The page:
Gramsci is Dead

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Book: GRAMSCI IS DEAD. Anarchist Currents in the Newest Social Movements. Richard J.F. Day. BTL Books, 2005

A book that counterposes the logic of affinity, as a political strategy followed by the new social movements such as the alterglobalization movement, from the logic of hegemony, as had been theorized by Gramsci.


GRAMSCI'S CONCEPT OF hegemony casts a long shadow over radical political theory. Yet how far has this theory got us? Is it still central to feminism, anti-capitalism, anti-racism, anarchism, and other radical social movements today?

Richard Day shows how most contemporary movements attempt to develop new forms of self-organization that can run parallel-or as alternatives-to existing forms. They follow a logic of affinity rather than hegemony.

From Hegel's concept of recognition, through theories of hegemony and affinity, to Hardt and Negri's reflections on Empire, Day translates academia's theoretical and philosophical concerns to the politics of the street.


Roger Farr [1]:

"In Gramsci is Dead: Anarchist Currents in the Newest Social Movements, Richard Day reassesses from an anarchist perspective the “logic of hegemony” that unites classical Marxism and liberalism, and declares that this logic has been “exhausted” by recent social movements. To support his argument that certain strains of contemporary struggle have broken with this logic in favour of “direct affinity” and “structural renewal”, terms he recovers from Landauer and Kropotkin, Day examines several examples of autonomous organizing and offers new readings, informed by post-structuralism and autonomist theory, of classical anarchism. Achieving an admirable balance between the demands of high-theory and the need to make his argument comprehensible, Day makes an important contribution to social theory in general, and to “post-anarchist” theory in particular. While this book is certain to be controversial among activists (the critique of “the politics of demand and recognition”), academics (the truncated argument and polemical tone) and anarchists of every stripe (the authority granted to Marxist theory at the expense of the diverse, contemporary anarchist movement), in short, Day’s entire audience, it should nevertheless be read by anyone who is serious about creating radical, anti-authoritarian alternatives to the market and the state.

Gramsci is Dead is organized inductively. The first chapter examines a number of “do-it-yourself” tendencies, from crusty punks to social centres to direct action casework. Here Day draws extensively on interviews, conducted as part of the Affinity Project ( at Queen’s University in Ontario, with people actually involved in these struggles. This information and context is then put on the back burner for a couple of chapters, while Day surveys the theory of hegemony from Gramsci and Lenin to Laclau and Mouffe. Chapters four and five evaluate “Utopian Socialism Then ... and Now”. Chapter four offers a reading of classical anarchist theory that reasserts much of Engels’ criticism brought against anarchism in “Socialism: Utopian and Scientific”, while chapter five uses concepts derived from Deleuze and Guattari and Foucault to rescue select anarchists (Landauer and Kropotkin) from the old dustbin. The last two chapters link this new “post-anarchist” subjectivity (exemplified in the figure of Deleuze and Guattari’s “smith”) to “the coming communities” (Agamben). The book culminates in a call for a post-hegemonic “affinity of affinities”—a “groundless solidarity” (18) between the global North and South; the latter, Day argues, has already provided the initiative and guidance for how to realize the coming “exodus” from neoliberalism (148-9).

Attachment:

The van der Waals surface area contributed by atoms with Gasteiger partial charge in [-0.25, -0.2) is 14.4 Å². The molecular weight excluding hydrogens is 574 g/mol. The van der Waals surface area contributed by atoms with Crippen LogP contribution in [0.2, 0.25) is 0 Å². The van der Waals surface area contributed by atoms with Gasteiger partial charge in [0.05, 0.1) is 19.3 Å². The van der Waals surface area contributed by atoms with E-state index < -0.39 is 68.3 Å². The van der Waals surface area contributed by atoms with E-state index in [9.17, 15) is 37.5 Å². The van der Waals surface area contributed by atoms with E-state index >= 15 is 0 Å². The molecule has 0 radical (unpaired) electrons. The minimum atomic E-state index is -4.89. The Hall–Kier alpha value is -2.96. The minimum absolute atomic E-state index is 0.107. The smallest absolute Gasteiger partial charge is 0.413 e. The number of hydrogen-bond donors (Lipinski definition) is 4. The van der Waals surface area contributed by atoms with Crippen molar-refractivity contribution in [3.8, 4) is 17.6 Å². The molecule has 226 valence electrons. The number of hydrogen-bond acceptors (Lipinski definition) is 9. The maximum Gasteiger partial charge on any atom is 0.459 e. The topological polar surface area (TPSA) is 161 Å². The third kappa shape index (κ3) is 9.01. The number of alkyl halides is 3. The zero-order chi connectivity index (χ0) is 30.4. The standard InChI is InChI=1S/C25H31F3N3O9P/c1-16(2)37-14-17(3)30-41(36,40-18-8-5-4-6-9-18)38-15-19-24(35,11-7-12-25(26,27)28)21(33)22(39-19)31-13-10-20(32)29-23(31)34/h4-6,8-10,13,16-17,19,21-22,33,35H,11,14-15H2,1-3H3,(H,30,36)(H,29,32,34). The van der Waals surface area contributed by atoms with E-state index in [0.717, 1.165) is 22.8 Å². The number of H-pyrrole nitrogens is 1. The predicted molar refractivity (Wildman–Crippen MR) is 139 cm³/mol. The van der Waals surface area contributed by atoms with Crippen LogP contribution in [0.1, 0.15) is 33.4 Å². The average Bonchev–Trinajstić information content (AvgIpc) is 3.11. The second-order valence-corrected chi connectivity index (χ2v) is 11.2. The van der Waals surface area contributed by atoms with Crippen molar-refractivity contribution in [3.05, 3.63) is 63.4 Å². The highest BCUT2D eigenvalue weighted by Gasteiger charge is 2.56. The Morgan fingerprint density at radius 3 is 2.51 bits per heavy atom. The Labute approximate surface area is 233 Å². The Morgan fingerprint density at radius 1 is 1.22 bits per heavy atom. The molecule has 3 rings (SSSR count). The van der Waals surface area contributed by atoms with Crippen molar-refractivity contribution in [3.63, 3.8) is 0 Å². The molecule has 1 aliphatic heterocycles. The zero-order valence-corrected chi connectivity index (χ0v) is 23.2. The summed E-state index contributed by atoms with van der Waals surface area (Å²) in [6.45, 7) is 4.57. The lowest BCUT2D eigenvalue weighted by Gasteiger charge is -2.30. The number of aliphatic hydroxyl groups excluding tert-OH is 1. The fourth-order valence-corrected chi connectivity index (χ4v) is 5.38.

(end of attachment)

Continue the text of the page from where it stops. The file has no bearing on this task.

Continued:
Rather than analyze the details of Day’s argument, it would be more practical in this short review to focus on the two terms that provide a structure to his discussion: “hegemony” and “affinity”. The preliminary definition of hegemony Day offers is “a process through which various factions struggle for meaning, identity and political power” (6). Hegemonic political strategies are those which seek to achieve their effects over the widest terrain possible, and as such they are closely bound to the nation state. While the term hegemony tends to be equated with words like “domination”, “subjugation”, “coercion” and “oppression”, carrying negative connotations, it is important to note that in Gramsci’s work, hegemony is used positively, because it is always consensual and “popular”. Whereas early uses of the term refer only to the political domination of one group by another, perhaps by the use of military force, the Gramscian theory, which makes some significant departures from objectivist Marxism, holds that hegemony must constantly be reproduced through the coordination and maintenance of voluntary social alliances to ensure that antagonistic classes internalize a set of perceived “common interests”. An example might be unions fighting to keep a factory open to protect jobs, while the state acts as “neutral” mediator between workers and owners. Here, the hegemony of production is secured through a perceived coincidence of interests (jobs) between labour and capital, even though such an arrangement clearly perpetuates the exploitation of one group by the other. For Gramsci, and many of his later “post-Marxist” followers, this meant that it was necessary to develop political and cultural “strategies” to help the proletariat to assert its hegemony over society. If successful, this proletarian hegemony would in turn dominate all forms of cultural and political expression, providing a “correct” hegemonic social relation.